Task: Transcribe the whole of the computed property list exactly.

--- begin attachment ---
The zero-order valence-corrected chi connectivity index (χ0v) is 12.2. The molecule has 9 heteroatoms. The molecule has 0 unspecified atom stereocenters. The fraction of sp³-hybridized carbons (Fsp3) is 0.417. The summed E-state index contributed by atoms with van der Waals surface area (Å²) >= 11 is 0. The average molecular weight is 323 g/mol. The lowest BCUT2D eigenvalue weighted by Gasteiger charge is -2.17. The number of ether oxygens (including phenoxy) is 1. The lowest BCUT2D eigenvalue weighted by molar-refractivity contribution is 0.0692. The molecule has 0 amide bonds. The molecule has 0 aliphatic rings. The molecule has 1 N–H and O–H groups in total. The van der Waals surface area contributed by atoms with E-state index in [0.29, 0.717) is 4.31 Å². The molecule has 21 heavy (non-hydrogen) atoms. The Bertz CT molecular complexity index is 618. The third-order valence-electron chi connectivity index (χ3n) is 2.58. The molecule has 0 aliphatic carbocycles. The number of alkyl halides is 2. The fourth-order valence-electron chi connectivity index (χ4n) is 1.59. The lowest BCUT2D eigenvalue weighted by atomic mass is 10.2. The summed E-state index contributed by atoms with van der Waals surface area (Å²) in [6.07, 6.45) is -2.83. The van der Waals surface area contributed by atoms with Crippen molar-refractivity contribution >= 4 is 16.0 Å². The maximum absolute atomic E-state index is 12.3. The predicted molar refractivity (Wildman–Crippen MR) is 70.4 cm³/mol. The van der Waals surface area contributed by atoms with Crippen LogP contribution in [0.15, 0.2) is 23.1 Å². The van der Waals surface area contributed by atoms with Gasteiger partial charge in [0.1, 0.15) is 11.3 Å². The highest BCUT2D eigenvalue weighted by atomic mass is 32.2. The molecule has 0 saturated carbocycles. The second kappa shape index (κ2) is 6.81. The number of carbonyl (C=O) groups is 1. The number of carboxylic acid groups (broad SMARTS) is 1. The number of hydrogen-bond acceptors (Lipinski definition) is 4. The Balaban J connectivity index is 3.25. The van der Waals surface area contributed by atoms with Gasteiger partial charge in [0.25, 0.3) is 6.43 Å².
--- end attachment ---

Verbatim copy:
The zero-order valence-corrected chi connectivity index (χ0v) is 12.2. The molecule has 9 heteroatoms. The molecule has 0 unspecified atom stereocenters. The fraction of sp³-hybridized carbons (Fsp3) is 0.417. The summed E-state index contributed by atoms with van der Waals surface area (Å²) >= 11 is 0. The average molecular weight is 323 g/mol. The lowest BCUT2D eigenvalue weighted by Gasteiger charge is -2.17. The number of ether oxygens (including phenoxy) is 1. The lowest BCUT2D eigenvalue weighted by molar-refractivity contribution is 0.0692. The molecule has 0 amide bonds. The molecule has 0 aliphatic rings. The molecule has 1 N–H and O–H groups in total. The van der Waals surface area contributed by atoms with E-state index in [0.29, 0.717) is 4.31 Å². The molecule has 21 heavy (non-hydrogen) atoms. The Bertz CT molecular complexity index is 618. The third-order valence-electron chi connectivity index (χ3n) is 2.58. The molecule has 0 aliphatic carbocycles. The number of alkyl halides is 2. The fourth-order valence-electron chi connectivity index (χ4n) is 1.59. The lowest BCUT2D eigenvalue weighted by atomic mass is 10.2. The summed E-state index contributed by atoms with van der Waals surface area (Å²) in [6.07, 6.45) is -2.83. The van der Waals surface area contributed by atoms with Crippen molar-refractivity contribution >= 4 is 16.0 Å². The maximum absolute atomic E-state index is 12.3. The predicted molar refractivity (Wildman–Crippen MR) is 70.4 cm³/mol. The van der Waals surface area contributed by atoms with Crippen LogP contribution in [0.15, 0.2) is 23.1 Å². The van der Waals surface area contributed by atoms with Gasteiger partial charge in [0.1, 0.15) is 11.3 Å². The highest BCUT2D eigenvalue weighted by atomic mass is 32.2. The molecule has 0 saturated carbocycles. The second kappa shape index (κ2) is 6.81. The number of carbonyl (C=O) groups is 1. The number of carboxylic acid groups (broad SMARTS) is 1. The number of hydrogen-bond acceptors (Lipinski definition) is 4. The Balaban J connectivity index is 3.25. The van der Waals surface area contributed by atoms with Gasteiger partial charge in [0.25, 0.3) is 6.43 Å².